A major trend in the application of collaborative robotics in logistics is evident in the field of robotic bin picking. Due to the large assortment of items (different dimensions, shapes, weights, etc.), order-picking is difficult to robotize, therefore this process is still largely dependent on human order-pickers. With the development of collaborative robotics, advanced robotic grippers, 3D machine vision, machine and deep learning algorithms, new order-picking possibilities appear.
Research area in collaborative robotics is focusing on the development of new object recognition algorithms, positioning and orientation of objects within storage manipulation units and optimal object gripping algorithms by using different robotic gripping devices (two-fingers, vacuum, gecko, etc.).
In the research field of “Collaborative robotics in logistics” a PhD dissertation entitled: “Optimal selection of robotic gripper for robotic bin-picking in automated storage systems” has been registered and approved by the University of Maribor doctoral school.
Warehousing is one of the most important activities in the supply chain, enabling competitive advantage. Effective management of warehousing processes is, therefore, crucial for achieving minimal costs, maximum efficiency, and overall customer satisfaction. Warehouse Management Systems (WMS) are the first steps towards organizing these processes; however, due to the human factor involved, information on products, vehicles and workers may be missing, corrupt, or misleading.
The research area in sensor systems in logistics is focusing on the development of various sensor systems connected to the Internet of Things (IoT), which enable the connection of multiple objects in the supply chain.
Our developed cost-effective Indoor Positioning System (IPS) based on Bluetooth Low Energy (BLE) works automatically and therefore minimizes the possibility of acquiring incorrect data (Figure 1). The proposed IPS solution is intended to be used for supervising order-picker movements, movement of packages between workstations, and tracking other mobile devices in a manually operated warehouse.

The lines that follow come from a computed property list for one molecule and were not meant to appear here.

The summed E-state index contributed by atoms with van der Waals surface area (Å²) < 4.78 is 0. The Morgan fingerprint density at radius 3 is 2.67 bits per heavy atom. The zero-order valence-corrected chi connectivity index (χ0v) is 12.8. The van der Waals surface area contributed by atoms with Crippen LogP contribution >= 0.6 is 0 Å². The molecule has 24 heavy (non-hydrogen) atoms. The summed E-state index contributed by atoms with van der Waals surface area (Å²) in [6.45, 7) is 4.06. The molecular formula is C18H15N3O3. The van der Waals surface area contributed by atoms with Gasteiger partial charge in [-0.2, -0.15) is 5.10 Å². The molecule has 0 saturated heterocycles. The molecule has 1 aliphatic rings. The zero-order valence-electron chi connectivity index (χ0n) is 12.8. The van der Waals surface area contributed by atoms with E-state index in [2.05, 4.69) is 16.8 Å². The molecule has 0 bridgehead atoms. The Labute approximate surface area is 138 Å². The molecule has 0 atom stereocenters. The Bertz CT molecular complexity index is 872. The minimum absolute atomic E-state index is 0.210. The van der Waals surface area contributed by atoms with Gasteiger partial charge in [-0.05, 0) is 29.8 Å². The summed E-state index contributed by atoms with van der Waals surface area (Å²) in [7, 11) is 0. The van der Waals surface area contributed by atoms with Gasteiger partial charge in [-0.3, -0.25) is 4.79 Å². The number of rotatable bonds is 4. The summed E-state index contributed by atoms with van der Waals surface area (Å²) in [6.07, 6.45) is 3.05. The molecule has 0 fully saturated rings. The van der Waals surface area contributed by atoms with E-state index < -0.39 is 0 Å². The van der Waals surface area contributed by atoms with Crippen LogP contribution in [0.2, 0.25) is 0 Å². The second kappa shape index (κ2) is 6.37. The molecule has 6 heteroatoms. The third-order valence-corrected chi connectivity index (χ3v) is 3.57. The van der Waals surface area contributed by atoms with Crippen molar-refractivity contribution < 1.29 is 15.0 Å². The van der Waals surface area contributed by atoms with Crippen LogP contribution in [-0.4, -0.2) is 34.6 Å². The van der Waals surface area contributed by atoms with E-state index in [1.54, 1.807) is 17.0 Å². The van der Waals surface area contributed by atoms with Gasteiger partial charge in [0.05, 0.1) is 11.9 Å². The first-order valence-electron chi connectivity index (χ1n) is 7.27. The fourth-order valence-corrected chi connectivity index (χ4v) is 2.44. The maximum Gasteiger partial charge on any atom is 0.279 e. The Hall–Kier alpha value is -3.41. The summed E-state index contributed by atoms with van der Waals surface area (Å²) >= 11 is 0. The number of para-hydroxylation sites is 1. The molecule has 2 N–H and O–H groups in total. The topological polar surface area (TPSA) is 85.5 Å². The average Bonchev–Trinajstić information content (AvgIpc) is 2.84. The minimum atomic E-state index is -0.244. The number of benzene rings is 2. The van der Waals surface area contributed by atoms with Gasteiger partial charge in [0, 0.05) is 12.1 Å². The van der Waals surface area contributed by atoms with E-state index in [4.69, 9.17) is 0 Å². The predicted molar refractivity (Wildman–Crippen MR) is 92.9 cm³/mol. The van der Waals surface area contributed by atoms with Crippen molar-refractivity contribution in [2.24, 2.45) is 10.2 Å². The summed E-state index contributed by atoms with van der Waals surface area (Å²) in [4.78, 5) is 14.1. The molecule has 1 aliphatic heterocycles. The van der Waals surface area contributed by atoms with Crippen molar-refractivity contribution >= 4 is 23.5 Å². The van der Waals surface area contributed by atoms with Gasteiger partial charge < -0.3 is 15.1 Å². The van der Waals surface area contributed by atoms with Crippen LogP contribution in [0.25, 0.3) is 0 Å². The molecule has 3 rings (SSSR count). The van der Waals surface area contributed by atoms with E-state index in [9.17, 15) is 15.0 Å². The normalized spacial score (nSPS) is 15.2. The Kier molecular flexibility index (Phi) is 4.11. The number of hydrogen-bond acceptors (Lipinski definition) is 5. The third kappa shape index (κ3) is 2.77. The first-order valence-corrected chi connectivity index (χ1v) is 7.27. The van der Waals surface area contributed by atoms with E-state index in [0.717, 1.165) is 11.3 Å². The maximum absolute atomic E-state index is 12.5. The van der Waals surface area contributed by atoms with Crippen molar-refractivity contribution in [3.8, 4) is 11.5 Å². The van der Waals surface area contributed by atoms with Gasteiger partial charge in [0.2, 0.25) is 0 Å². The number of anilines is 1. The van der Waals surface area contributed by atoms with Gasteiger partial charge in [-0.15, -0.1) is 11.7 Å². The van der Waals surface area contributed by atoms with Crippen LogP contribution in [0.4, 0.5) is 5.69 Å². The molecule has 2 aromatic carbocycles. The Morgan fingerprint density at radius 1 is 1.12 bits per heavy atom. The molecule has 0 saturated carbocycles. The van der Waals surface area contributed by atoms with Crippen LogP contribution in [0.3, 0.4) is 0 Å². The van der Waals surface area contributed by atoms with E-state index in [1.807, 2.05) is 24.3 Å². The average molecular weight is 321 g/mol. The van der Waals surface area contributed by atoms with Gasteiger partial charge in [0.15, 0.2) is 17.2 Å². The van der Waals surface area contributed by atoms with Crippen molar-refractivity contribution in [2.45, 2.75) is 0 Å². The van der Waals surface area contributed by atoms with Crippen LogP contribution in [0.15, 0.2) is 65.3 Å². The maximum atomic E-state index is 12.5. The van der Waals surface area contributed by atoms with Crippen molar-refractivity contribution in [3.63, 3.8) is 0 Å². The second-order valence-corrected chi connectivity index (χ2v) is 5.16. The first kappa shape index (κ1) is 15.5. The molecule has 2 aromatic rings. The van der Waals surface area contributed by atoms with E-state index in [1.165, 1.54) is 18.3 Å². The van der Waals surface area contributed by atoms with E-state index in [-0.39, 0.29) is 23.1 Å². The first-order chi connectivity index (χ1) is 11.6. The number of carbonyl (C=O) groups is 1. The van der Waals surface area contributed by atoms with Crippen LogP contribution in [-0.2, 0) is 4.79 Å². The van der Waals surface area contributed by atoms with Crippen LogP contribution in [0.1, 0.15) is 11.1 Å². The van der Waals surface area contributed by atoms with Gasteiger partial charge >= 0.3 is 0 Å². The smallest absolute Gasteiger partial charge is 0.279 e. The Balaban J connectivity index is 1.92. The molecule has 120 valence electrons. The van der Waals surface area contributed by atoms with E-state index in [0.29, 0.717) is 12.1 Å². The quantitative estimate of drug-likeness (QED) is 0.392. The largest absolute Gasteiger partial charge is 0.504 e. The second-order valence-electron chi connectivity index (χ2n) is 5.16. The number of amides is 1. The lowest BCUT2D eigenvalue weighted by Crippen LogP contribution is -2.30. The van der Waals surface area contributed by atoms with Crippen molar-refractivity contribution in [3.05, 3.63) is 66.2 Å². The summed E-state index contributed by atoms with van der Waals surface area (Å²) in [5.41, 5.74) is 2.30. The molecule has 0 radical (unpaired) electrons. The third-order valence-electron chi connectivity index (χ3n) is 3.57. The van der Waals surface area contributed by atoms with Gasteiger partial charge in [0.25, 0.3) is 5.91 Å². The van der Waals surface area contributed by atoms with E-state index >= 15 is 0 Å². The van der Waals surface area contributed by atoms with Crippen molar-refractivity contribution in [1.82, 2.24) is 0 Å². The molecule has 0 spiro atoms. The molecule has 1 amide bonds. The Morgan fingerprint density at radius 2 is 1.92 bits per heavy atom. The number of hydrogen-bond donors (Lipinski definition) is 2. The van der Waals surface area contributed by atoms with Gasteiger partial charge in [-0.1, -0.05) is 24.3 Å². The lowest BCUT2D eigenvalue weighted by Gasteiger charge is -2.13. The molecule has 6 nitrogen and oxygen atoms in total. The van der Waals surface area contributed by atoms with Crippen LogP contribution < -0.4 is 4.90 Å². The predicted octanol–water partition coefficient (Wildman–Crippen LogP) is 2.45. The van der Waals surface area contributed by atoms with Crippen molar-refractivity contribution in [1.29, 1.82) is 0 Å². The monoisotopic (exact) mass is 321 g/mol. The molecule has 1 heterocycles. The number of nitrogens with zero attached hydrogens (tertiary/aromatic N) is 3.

Another research area in this field is developing the assisted “Pick-to-Light assembly systems” that guide the assembler through the assembly steps of highly complex and individual parts. Our developed prototype “Pick-to-Light assembly systems” is supported by a “Machine vision system” that monitors and checks the assembly parts before being assembled together, which provides high productivity in the assembly process.
The core competencies of logistics technology lie in the development and modelling of prototypes for material handling and storage technology with the help of analytical methods and computer-aided (virtual) tools such as SolidWorks and MSC Adams.
Most recent research project from “Logistics technique and technology” relate to:
Planning, development and design of Shelf Carrier System for mobile robot MiR 100
In the framework of the research field “Logistics technique and technology” and in collaboration with students, a Shelf Carrier System for the mobile robot MiR 100 has been developed, designed and constructed.
Planning, development and design of Anchoring System for mobile robot MiR 100
In the framework of the research field “Logistics technique and technology” and in collaboration with students, an Anchoring System for the mobile robot MiR 100 has been developed and designed.
Planning, development and design of Lifting-conveyor System for mobile robot MiR 100
In the framework of the research field “Logistics technique and technology” and in collaboration with students, a Lifting-conveyor System for the mobile robot MiR 100 has been developed and designed.
Planning, development and design of Soft robotic gripper for collaborative robot UR5e
In the framework of the research field “Logistics technique and technology” and in collaboration with students, a soft robotic gripper for collaborative robot UR5e has been developed, designed and constructed.